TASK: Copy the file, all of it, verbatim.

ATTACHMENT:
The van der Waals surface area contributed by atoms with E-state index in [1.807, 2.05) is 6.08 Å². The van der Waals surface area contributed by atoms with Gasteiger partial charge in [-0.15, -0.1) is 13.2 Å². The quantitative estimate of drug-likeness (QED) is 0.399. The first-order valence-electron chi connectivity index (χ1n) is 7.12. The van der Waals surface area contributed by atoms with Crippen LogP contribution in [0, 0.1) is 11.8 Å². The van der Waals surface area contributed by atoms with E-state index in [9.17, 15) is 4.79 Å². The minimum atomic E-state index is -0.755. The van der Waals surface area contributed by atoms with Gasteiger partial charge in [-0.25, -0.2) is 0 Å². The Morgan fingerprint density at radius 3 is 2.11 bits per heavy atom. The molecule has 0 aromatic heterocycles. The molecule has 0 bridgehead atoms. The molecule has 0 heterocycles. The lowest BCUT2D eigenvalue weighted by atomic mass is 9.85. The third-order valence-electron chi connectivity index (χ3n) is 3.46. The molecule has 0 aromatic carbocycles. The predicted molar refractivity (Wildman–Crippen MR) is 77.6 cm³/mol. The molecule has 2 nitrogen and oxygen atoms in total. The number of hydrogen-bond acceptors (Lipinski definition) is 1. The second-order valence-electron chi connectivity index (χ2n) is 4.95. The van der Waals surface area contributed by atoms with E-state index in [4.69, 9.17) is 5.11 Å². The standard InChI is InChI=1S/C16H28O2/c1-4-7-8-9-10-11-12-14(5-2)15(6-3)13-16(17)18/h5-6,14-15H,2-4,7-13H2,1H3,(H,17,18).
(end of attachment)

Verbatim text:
The van der Waals surface area contributed by atoms with E-state index in [1.807, 2.05) is 6.08 Å². The van der Waals surface area contributed by atoms with Gasteiger partial charge in [-0.15, -0.1) is 13.2 Å². The quantitative estimate of drug-likeness (QED) is 0.399. The first-order valence-electron chi connectivity index (χ1n) is 7.12. The van der Waals surface area contributed by atoms with Crippen LogP contribution in [0, 0.1) is 11.8 Å². The van der Waals surface area contributed by atoms with E-state index in [9.17, 15) is 4.79 Å². The minimum atomic E-state index is -0.755. The van der Waals surface area contributed by atoms with Gasteiger partial charge in [-0.25, -0.2) is 0 Å². The Morgan fingerprint density at radius 3 is 2.11 bits per heavy atom. The molecule has 0 aromatic heterocycles. The molecule has 0 bridgehead atoms. The molecule has 0 heterocycles. The lowest BCUT2D eigenvalue weighted by atomic mass is 9.85. The third-order valence-electron chi connectivity index (χ3n) is 3.46. The molecule has 0 aromatic carbocycles. The predicted molar refractivity (Wildman–Crippen MR) is 77.6 cm³/mol. The molecule has 2 nitrogen and oxygen atoms in total. The number of hydrogen-bond acceptors (Lipinski definition) is 1. The second-order valence-electron chi connectivity index (χ2n) is 4.95. The van der Waals surface area contributed by atoms with E-state index in [4.69, 9.17) is 5.11 Å². The standard InChI is InChI=1S/C16H28O2/c1-4-7-8-9-10-11-12-14(5-2)15(6-3)13-16(17)18/h5-6,14-15H,2-4,7-13H2,1H3,(H,17,18).